Nestled in between Kaiteriteri and Marahau, the gateway towns to the Abel Tasman National Park, is a hidden landmark that easily rivals the world’s natural wonders. How exactly Toka Ngawhā (Split Apple Rock) was formed is unknown, and regularly debated. Scientists believe that the rock was split due to a natural occurrence called ice wedging, when water entered cracks in the rock and froze, causing it to expand and split. On the other hand, Māori legend has it that the boulder was split in half when the God of the Ocean fought with the God of the Land over who would have possession of the rock, given that it was both sitting in the ocean, but also on firm ground. Other iconic landmarks in the Abel Tasman National Park include the Tonga Arches, the rock stacks at Anapai Bay, and elephant rock at Anchorage, all of which can be viewed during a walk of the coast track, a scenic cruise or kayaking trip.

Photo: Kaiteriteri Kayaks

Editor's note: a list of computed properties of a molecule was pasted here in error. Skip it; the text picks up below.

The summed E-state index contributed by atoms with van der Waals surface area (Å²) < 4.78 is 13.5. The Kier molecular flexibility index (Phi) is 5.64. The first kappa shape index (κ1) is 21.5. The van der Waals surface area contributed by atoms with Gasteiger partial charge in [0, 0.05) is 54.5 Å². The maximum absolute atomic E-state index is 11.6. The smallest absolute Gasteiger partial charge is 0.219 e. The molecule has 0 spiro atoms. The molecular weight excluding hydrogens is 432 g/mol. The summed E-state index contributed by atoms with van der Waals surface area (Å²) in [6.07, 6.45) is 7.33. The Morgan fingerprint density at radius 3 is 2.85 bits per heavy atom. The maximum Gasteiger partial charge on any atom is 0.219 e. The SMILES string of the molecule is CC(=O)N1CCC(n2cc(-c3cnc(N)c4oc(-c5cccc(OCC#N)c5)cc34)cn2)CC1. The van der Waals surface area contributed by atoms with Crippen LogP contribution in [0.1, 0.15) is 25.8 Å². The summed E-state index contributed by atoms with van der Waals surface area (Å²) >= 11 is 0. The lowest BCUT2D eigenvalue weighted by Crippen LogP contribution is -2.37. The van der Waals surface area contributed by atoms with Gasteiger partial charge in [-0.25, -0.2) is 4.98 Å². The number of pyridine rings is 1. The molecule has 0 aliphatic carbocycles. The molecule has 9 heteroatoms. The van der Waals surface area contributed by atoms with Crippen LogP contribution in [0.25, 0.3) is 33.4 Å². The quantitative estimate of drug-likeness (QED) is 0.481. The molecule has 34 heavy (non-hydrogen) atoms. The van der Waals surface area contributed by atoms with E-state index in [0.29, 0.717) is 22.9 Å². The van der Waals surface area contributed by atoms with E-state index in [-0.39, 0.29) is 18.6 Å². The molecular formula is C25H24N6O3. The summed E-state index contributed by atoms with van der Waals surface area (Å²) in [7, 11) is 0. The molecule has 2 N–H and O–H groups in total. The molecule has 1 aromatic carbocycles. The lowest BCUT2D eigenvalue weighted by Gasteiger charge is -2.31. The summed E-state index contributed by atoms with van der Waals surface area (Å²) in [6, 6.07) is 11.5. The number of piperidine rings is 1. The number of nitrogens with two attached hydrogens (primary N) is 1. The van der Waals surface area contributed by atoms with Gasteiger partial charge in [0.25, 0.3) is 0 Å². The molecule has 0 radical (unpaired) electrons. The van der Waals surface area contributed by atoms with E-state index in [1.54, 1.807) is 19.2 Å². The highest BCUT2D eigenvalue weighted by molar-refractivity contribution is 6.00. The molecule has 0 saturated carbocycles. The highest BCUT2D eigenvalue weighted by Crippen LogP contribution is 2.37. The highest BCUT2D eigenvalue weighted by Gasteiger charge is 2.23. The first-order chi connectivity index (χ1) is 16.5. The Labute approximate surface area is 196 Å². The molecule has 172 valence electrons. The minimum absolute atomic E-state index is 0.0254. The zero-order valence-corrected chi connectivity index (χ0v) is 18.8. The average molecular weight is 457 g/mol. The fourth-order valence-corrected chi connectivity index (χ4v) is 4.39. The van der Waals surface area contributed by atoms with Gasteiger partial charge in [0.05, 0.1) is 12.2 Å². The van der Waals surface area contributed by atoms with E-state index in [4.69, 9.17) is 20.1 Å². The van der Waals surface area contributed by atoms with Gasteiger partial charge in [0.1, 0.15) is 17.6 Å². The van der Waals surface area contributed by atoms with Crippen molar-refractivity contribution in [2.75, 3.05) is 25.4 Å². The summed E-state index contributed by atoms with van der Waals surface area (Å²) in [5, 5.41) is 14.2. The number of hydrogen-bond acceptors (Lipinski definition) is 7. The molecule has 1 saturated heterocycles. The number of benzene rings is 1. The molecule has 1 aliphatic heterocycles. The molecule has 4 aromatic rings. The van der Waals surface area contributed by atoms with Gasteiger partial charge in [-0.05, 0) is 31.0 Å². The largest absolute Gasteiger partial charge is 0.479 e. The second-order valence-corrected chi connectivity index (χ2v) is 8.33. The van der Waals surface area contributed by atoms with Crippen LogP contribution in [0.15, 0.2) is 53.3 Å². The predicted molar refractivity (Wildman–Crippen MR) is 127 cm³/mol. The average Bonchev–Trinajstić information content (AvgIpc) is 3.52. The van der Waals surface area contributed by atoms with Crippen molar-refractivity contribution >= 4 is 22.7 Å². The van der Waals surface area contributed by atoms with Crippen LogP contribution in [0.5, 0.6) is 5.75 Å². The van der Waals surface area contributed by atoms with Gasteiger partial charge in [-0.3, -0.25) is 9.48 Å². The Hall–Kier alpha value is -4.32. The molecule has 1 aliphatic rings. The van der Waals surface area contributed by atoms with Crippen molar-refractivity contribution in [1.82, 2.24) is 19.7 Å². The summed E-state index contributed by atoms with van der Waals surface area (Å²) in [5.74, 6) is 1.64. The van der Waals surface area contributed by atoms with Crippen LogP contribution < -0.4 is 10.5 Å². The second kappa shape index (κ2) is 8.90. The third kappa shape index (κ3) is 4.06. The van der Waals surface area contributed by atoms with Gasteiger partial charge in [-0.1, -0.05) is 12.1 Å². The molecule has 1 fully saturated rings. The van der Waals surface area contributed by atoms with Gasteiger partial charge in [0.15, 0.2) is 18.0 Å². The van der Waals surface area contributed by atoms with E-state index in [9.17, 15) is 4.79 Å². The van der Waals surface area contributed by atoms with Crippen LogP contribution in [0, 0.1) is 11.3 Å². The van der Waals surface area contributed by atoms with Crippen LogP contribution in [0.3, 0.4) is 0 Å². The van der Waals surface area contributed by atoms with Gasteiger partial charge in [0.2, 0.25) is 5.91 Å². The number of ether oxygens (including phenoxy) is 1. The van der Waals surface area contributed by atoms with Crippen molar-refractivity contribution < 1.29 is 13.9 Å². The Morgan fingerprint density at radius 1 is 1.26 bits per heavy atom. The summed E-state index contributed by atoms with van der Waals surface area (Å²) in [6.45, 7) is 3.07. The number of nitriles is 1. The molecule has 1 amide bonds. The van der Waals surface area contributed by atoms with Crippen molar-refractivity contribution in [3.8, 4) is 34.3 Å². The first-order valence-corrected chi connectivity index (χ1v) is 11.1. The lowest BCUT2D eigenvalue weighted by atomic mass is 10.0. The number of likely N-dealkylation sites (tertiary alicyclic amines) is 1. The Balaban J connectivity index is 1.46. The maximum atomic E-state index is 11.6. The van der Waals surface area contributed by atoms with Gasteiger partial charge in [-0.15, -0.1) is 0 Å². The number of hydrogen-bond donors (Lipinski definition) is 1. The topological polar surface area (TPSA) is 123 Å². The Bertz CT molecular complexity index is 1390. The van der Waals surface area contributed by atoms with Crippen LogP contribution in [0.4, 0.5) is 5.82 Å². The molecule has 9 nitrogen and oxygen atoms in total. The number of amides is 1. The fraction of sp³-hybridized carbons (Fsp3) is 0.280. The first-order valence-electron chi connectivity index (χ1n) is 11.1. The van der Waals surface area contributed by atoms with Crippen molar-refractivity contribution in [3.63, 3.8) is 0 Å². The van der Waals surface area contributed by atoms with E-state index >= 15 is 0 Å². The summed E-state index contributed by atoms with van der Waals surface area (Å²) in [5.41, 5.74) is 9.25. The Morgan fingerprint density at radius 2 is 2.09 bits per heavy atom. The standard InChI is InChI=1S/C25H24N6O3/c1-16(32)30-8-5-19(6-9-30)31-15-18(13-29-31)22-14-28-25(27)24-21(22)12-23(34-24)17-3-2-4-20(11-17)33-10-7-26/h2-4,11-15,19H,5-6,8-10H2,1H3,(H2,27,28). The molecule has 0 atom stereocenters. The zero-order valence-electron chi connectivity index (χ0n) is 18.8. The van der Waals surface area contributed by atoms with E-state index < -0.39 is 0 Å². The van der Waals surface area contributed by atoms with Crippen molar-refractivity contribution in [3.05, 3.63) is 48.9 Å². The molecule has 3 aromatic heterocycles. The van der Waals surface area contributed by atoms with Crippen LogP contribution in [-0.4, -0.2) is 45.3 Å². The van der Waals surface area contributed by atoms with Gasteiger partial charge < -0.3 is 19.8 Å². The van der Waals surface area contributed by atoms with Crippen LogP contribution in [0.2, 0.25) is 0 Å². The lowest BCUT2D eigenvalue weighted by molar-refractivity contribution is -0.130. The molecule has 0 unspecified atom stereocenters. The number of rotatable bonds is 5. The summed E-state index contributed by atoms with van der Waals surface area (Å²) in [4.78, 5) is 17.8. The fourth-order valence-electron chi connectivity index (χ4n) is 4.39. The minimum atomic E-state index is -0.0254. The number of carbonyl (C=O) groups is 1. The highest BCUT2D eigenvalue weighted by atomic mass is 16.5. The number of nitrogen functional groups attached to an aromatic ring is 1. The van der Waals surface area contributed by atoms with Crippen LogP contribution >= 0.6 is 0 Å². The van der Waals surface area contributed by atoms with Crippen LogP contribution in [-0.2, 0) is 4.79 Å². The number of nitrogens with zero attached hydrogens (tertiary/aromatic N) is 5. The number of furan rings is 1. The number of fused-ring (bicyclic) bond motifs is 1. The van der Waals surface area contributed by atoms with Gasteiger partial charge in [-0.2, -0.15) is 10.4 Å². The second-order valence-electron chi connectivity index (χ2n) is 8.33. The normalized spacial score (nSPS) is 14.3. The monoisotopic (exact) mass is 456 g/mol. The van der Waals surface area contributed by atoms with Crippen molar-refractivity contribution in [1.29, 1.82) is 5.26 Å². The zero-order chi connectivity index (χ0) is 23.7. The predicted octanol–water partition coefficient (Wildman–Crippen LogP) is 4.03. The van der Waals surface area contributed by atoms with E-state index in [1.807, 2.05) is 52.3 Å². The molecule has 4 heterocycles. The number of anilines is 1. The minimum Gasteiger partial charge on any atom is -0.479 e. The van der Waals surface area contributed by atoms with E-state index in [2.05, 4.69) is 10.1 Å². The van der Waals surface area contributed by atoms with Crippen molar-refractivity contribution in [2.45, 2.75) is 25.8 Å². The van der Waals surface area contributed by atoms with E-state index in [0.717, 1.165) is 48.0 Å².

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Whether taking a guided kayaking trip, snorkelling, on an eco-tour or sightseeing from the comfort of a scenic cruise, Tonga Island Marine Reserve is like paradise for nature lovers, abundant with a fascinating array of marine life. The best snorkelling can be found among the rocks between Tonga Quarry and Foul Point, whilst scuba diving is most rewarding on reef systems around Tonga Island. Here, you’ll bear witness to red rock crabs, crayfish, snapper and hermit crabs as they swim and scuttle through the caves and crevices around you. Little blue penguins, shags, gannets and dolphins are also regular inhabitants of the marine reserve, and the wildlife sanctuaries home to playful seal pups on Tonga and Pinnacle Islands are best viewed from the water on boats or kayaks. Note: It is important to remember that all animals and plants are totally protected and must not be touched, disturbed or removed. Please admire marine mammals from a distance, and always keep at least 20 metres away.